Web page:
A Hyperreal Look at Everyday Life Inside North Korea

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7 © Max Pinckers_Red Ink
From the series Red Ink© Max Pinckers

Travelling to the country on a commission from The New Yorker, Max Pincker’s photographs capture the regime in an artificial light

When Belgian photographer Max Pinckers received a commission from The New Yorker to photograph in North Korea he knew it would be impossible to shoot what, how and where he wanted. He and journalist Evan Osnos would be accompanied 24/7, their every move scrutinised. “In North Korea, nothing is left to chance,” Osnos writes in an insightful accompanying text. “Every contact with visitors, no matter how incidental, is controlled and channelled to achieve an effect.”

With the knowledge that any attempt to show the reality behind the regime’s façade would be futile, Pinckers and his wife, Victoria, who assisted him, decided to shoot with flash to create an artificial aesthetic reminiscent of advertising or propaganda posters – an approach that deliberately drew attention to the constructed nature of what they were encountering. By flooding his pictures with light and picking out seemingly inconsequential details, Pinckers quite literally shines a spotlight on North Korea’s propaganda-fuelled regime.

When Pinckers returned home, he realised the potential of the work and turned it into a book, Red Ink. AnOther spoke to Pinckers about the project, which was recently awarded the Leica Oskar Barnack Award 2018.

On what it was like photographing in North Korea…
“In a way we knew what to expect – we knew that government officials would escort us and it would be difficult to interact with people and move around freely – so we were well prepared. The gentlemen who were with us were very friendly, open and easygoing, which gave me the feeling of being very free, somehow. It was only afterwards I realised that that was a very smart [approach]; if you make your guests think they are free, you have even more control. I thought that was a powerful and effective way of manipulating the mind. You feel comfortable so you’re receptive to the stories you’re told and places you’re shown.”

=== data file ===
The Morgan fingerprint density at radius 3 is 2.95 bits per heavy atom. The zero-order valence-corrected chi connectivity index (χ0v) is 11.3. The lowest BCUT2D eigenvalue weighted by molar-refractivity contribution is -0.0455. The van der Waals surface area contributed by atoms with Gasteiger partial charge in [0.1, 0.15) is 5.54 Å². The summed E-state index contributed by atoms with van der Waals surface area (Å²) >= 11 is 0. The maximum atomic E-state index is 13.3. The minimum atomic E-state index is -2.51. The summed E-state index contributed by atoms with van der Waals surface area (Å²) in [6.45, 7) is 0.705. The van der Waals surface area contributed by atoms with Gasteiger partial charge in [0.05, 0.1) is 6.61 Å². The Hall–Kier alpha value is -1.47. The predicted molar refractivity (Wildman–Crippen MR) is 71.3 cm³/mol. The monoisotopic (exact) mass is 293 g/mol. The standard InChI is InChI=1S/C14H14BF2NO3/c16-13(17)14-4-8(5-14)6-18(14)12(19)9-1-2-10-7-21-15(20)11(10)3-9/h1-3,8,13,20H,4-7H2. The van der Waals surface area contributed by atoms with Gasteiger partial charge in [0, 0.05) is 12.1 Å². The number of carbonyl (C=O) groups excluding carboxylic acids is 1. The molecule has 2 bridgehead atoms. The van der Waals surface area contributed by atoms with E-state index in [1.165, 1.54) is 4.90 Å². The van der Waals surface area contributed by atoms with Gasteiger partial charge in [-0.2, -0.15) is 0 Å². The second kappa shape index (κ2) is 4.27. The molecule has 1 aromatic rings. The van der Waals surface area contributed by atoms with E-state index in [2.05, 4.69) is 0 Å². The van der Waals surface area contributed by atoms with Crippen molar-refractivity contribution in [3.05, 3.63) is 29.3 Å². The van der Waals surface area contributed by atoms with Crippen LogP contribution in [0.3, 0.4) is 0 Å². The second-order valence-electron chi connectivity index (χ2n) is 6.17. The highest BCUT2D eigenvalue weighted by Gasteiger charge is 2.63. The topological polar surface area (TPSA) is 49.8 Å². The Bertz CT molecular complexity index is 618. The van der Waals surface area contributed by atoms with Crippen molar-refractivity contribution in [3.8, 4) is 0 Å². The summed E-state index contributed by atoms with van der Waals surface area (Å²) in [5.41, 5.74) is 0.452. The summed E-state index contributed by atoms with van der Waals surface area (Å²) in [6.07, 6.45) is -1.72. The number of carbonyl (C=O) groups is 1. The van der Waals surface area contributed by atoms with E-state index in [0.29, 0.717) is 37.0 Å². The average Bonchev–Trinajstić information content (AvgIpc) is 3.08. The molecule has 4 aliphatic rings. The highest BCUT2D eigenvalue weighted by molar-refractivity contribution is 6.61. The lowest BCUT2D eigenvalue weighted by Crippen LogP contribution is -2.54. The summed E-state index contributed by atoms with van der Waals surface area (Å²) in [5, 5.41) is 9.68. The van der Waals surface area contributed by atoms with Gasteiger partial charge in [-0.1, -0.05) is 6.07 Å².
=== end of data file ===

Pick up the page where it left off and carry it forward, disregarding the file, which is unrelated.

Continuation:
On lighting his images in a bold, hyperreal way…
“The approach of using a ring flash-type set-up was motivated by practical considerations – I knew I’d have to work quickly and wouldn’t be able to set up scenes or interact with people. I’d developed the technique beforehand and it worked well, especially when you apply it to the setting in North Korea, which already has a strange colour palette and weird [ambiance]. I could play around with form, colour and a purely aesthetic approach. Anything could be photographed and it would make sense in this context.”

On how this project sits within his work as a whole…
“I’m always looking to stage things on location and thinking about manipulation in a documentary context and the boundaries of documentary photography, [asking] when is it objective and how can you reveal its construction. This was the only time I didn’t have to manipulate anything because the preconceptions of North Korea are so present and powerful everyone thinks that everything is manipulated anyway. That made it very interesting for me – I didn’t have to stage anything, I just had to photograph.”

On the importance of questioning how we document what’s around us…
“It’s always been my motivation and drive to try and deconstruct the question [of what documentary photography is], to see how images can be used and how we try to understand them on different levels. The more I dig into that, the more interesting it becomes to me and the more different approaches or strategies I come across and can work with. Research is a crucial part of the practice that is documentary making and it’s important to be informed and to think critically about what you’re doing – not just in terms of the subject matter, but also the different approaches you can take.”

Red Ink, published by Max Pinckers, is out now.